Incredible time-lapse footage shows a 150million-year-old dinosaur being installed at London’s Heathrow Airport.
The 13-metre-long skeleton is located in Terminal 5 and is on show before being sold by the French auction house Aguttes, where it’s expected to sell for £2million.
It will remain in the terminal’s check-in area until early June and will be seen by millions of passengers – 4.5million over the Easter period alone.
Workmen at Heathrow Airport begin the task of assembling the 150million-year-old skeleton in Terminal 5
Crews worked quickly over the course of three nights to painstakingly assemble it bone by bone
The 13-metre-long skeleton is on show before being sold by the French auction house Aguttes
Footage taken of the skeleton’s installation shows how crews worked quickly over the course of three nights to painstakingly assemble it bone by bone.
Four cherry pickers were used so the team could place fossils at the top of the creature’s head and the tip of its tail with ease.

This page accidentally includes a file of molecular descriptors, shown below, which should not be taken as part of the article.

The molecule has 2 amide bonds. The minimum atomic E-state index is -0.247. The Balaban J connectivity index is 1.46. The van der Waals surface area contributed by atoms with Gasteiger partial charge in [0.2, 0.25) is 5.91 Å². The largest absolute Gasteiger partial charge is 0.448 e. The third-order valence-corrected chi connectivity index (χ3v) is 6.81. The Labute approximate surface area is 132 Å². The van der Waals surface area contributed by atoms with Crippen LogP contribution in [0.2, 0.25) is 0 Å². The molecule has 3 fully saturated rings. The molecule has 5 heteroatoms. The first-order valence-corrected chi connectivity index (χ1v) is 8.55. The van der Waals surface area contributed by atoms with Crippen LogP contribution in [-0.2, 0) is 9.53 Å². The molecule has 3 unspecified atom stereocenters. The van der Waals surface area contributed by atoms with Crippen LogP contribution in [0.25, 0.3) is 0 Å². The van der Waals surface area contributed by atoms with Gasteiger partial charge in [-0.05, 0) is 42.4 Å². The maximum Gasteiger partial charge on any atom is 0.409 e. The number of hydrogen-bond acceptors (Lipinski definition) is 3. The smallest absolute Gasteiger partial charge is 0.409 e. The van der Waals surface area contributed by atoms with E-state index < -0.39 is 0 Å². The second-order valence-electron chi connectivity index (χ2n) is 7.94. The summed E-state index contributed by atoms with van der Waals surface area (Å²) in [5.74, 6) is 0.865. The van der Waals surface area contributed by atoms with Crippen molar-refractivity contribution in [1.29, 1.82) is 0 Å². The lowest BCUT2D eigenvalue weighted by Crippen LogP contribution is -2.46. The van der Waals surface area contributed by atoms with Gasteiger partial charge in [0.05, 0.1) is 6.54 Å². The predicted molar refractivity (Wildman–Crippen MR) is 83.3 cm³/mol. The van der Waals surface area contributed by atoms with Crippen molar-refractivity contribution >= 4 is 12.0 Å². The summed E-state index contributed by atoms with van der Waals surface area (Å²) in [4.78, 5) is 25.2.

The skeleton has been described as completely unique as it shows significant impressions of the skin of the dinosaur.
A new scientific study has indicated it is the skeleton of a new species of dinosaur, a cousin of the diplodocus.
The skeleton will remain in the terminal’s check-in area until early June and will be seen by millions
Ross Baker, chief commercial officer at Heathrow, said: ‘What a sizeable welcome for families travelling this Easter.
‘We’re excited to see the “roar-some” reaction from our passengers, as they encounter this completely unique specimen before heading on their travels with loved ones.’
Archaeologist and special adviser to Aguttes auction house, Eric Mickeler, added: ‘This original skeleton is remarkable. It is currently the only diplodocus in the world with the imprint of its skin and therefore a world first.
The skeleton has been described as completely unique as it shows significant impressions of the skin of the dinosaur
‘The sheer size of dinosaurs awes people, they are immense, and that is part of their fascination for collectors.
‘Buyers look for big impressive aesthetically attractive and well-preserved examples. It is also a case of supply and demand.
‘There are very few found and so prices grow because there is a strong demand for them.’
The auction of the skeleton is set to take place in France in June.